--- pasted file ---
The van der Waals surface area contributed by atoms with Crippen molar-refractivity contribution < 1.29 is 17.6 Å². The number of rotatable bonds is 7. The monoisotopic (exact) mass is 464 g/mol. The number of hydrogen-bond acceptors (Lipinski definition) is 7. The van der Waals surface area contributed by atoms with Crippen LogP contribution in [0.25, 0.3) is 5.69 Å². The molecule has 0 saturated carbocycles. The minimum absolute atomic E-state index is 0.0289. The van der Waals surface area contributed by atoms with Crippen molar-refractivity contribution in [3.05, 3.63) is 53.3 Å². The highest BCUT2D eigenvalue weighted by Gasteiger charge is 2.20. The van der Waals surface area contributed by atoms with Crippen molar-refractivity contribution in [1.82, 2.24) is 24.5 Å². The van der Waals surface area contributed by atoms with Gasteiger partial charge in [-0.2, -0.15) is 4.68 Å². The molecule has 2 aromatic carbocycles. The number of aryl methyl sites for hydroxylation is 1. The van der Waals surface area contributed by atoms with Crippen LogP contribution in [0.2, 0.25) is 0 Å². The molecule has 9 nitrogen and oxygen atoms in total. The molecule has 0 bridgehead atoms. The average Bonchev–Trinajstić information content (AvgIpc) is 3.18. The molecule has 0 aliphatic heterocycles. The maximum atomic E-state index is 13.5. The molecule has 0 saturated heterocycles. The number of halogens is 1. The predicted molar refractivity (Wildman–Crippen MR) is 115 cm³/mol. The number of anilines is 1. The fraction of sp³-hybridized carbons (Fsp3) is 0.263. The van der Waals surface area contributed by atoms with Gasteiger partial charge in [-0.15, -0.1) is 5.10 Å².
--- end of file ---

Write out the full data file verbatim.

The van der Waals surface area contributed by atoms with Crippen molar-refractivity contribution < 1.29 is 17.6 Å². The number of rotatable bonds is 7. The monoisotopic (exact) mass is 464 g/mol. The number of hydrogen-bond acceptors (Lipinski definition) is 7. The van der Waals surface area contributed by atoms with Crippen LogP contribution in [0.25, 0.3) is 5.69 Å². The molecule has 0 saturated carbocycles. The minimum absolute atomic E-state index is 0.0289. The van der Waals surface area contributed by atoms with Crippen molar-refractivity contribution in [3.05, 3.63) is 53.3 Å². The highest BCUT2D eigenvalue weighted by Gasteiger charge is 2.20. The van der Waals surface area contributed by atoms with Crippen molar-refractivity contribution in [1.82, 2.24) is 24.5 Å². The van der Waals surface area contributed by atoms with Gasteiger partial charge in [-0.2, -0.15) is 4.68 Å². The molecule has 2 aromatic carbocycles. The number of aryl methyl sites for hydroxylation is 1. The van der Waals surface area contributed by atoms with Crippen LogP contribution in [0.2, 0.25) is 0 Å². The molecule has 9 nitrogen and oxygen atoms in total. The molecule has 0 bridgehead atoms. The average Bonchev–Trinajstić information content (AvgIpc) is 3.18. The molecule has 0 aliphatic heterocycles. The maximum atomic E-state index is 13.5. The molecule has 0 saturated heterocycles. The number of halogens is 1. The predicted molar refractivity (Wildman–Crippen MR) is 115 cm³/mol. The number of anilines is 1. The fraction of sp³-hybridized carbons (Fsp3) is 0.263. The van der Waals surface area contributed by atoms with Gasteiger partial charge in [-0.15, -0.1) is 5.10 Å².